The unavailability of the emergency power supply and the auxiliary service water supply led to the failure of the core cooling and of the cooling of the fuel pools in units 1, 2 and 3 of the Fukushima Daiichi nuclear power plant. The safety systems in unit 1 completely failed immediately after the tsunami. The operation of the emergency cooling systems of units 2 and 3 could be maintained for about 3 (unit 2) or, respectively, 2 days (unit 3); after that time these systems failed, too. Because some time was needed to start the feeding in of water (at first freshwater, later on salt water) for cooling purposes, the reactor cores superheated and nuclear material melted as a result.

According to analyses of the operator, TEPCO, it is possible that the melted nuclear material in unit 1 melted through the reactor pressure vessel, right through into the concrete at the bottom of the containment (inside the containment). It is unclear whether the emergency supply of cooling water by means of fire pumps in units 2 and 3 was sufficient to prevent the reactor pressure vessel from failing. It is assumed that at unit 2 the major part of the nuclear material is still inside the reactor pressure vessels and has solidified there, but that the reactor pressure vessel was damaged, too. In unit 3 it is assumed that parts of the melted core have leaked from the reactor pressure vessel into the containment.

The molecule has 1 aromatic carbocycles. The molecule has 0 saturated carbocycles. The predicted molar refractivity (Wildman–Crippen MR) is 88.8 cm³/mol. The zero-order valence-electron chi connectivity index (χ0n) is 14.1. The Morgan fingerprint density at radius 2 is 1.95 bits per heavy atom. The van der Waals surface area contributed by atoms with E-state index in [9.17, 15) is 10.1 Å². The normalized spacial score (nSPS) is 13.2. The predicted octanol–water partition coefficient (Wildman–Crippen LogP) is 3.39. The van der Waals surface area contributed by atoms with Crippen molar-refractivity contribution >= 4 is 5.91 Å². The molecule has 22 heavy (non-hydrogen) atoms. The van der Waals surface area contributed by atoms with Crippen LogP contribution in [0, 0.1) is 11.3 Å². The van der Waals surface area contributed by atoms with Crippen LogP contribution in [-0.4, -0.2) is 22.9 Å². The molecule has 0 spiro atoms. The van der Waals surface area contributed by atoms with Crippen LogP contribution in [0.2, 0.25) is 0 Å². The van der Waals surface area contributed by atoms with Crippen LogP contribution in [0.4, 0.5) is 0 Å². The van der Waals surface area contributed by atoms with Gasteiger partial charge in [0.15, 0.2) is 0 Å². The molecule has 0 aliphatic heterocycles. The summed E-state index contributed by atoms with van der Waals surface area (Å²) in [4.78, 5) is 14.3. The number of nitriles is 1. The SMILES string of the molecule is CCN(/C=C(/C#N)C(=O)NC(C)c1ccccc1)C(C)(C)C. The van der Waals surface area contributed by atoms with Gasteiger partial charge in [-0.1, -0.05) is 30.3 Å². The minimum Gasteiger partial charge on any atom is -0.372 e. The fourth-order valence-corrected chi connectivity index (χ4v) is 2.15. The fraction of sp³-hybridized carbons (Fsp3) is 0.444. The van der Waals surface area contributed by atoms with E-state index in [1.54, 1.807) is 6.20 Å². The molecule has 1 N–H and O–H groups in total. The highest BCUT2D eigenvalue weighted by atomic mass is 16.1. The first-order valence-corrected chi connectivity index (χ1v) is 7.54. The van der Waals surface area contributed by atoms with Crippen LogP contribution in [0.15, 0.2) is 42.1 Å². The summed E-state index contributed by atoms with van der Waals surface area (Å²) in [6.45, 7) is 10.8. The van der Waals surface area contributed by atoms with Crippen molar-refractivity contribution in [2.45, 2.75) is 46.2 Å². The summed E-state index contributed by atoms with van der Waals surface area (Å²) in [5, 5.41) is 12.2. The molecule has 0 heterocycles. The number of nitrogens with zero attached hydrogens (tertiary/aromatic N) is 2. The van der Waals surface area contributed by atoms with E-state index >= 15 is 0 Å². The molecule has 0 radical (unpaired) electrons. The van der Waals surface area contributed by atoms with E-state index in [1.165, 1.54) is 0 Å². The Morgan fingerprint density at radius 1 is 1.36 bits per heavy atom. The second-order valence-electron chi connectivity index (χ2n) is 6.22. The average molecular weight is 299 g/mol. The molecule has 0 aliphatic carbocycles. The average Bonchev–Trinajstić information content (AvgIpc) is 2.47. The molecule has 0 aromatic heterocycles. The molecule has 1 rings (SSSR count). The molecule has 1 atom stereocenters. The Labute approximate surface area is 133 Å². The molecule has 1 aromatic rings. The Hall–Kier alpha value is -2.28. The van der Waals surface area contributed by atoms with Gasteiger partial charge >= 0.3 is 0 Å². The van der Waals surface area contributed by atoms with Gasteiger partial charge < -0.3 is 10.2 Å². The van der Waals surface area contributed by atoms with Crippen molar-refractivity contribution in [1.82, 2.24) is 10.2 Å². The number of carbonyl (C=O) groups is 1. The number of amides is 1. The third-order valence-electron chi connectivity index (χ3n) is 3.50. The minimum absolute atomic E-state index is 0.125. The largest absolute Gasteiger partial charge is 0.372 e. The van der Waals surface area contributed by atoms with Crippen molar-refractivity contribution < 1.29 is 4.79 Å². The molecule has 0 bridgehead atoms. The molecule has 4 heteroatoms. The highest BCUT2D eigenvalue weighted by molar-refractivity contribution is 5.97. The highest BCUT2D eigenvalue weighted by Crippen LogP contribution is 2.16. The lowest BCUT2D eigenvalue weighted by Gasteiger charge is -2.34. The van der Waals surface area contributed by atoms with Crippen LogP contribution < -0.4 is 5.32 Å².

It is not finally clarified to what extent the containments in unit 1 to 3 have been damaged.

Hydrogen explosions

Report as of March 2012: "Die Katastrophe im Kernkraftwerk Fukushima nach dem Seebeben vom 11. März 2011" Report: FukushimaThe report as of 2012 "Die Katastrophe im Kernkraftwerk Fukushima nach dem Seebeben vom 11. März 2011" describes the development and the factors contributing to the accident at Fukushima (only in German).

Between 12 and 15 March 2011 several hydrogen explosions occurred and led to a massive destruction of the reactor buildings of units 1, 3 and 4. When the reactor core is damaged, hydrogen can be generated as a result of steam reacting with the cladding tubes of the fuel elements. This reaction starts at temperatures from around 900°C. In boiling water reactors the containment is made inert with nitrogen in normal operation, i.e. there is not enough oxygen available for hydrogen and oxygen to react explosively with one another. However, in the course of the accident in Fukushima, larger amounts of hydrogen got into the reactor buildings. Thus, explosive mixtures have been established there.